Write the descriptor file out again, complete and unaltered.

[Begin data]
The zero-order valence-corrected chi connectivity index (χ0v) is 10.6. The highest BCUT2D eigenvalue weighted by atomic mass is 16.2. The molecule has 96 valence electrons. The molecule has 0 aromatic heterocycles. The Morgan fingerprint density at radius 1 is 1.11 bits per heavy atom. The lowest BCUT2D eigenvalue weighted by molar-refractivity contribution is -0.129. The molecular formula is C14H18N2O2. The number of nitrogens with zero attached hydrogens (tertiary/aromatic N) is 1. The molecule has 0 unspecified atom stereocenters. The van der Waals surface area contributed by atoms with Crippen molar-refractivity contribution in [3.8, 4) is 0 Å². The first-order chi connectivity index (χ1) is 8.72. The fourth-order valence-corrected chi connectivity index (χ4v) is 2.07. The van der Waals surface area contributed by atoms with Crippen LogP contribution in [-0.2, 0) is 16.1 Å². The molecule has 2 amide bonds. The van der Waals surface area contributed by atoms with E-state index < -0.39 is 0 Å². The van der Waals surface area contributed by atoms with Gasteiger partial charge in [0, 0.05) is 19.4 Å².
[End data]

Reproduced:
The zero-order valence-corrected chi connectivity index (χ0v) is 10.6. The highest BCUT2D eigenvalue weighted by atomic mass is 16.2. The molecule has 96 valence electrons. The molecule has 0 aromatic heterocycles. The Morgan fingerprint density at radius 1 is 1.11 bits per heavy atom. The lowest BCUT2D eigenvalue weighted by molar-refractivity contribution is -0.129. The molecular formula is C14H18N2O2. The number of nitrogens with zero attached hydrogens (tertiary/aromatic N) is 1. The molecule has 0 unspecified atom stereocenters. The van der Waals surface area contributed by atoms with Crippen molar-refractivity contribution in [3.8, 4) is 0 Å². The first-order chi connectivity index (χ1) is 8.72. The fourth-order valence-corrected chi connectivity index (χ4v) is 2.07. The van der Waals surface area contributed by atoms with Crippen LogP contribution in [-0.2, 0) is 16.1 Å². The molecule has 2 amide bonds. The van der Waals surface area contributed by atoms with E-state index < -0.39 is 0 Å². The van der Waals surface area contributed by atoms with Gasteiger partial charge in [0, 0.05) is 19.4 Å².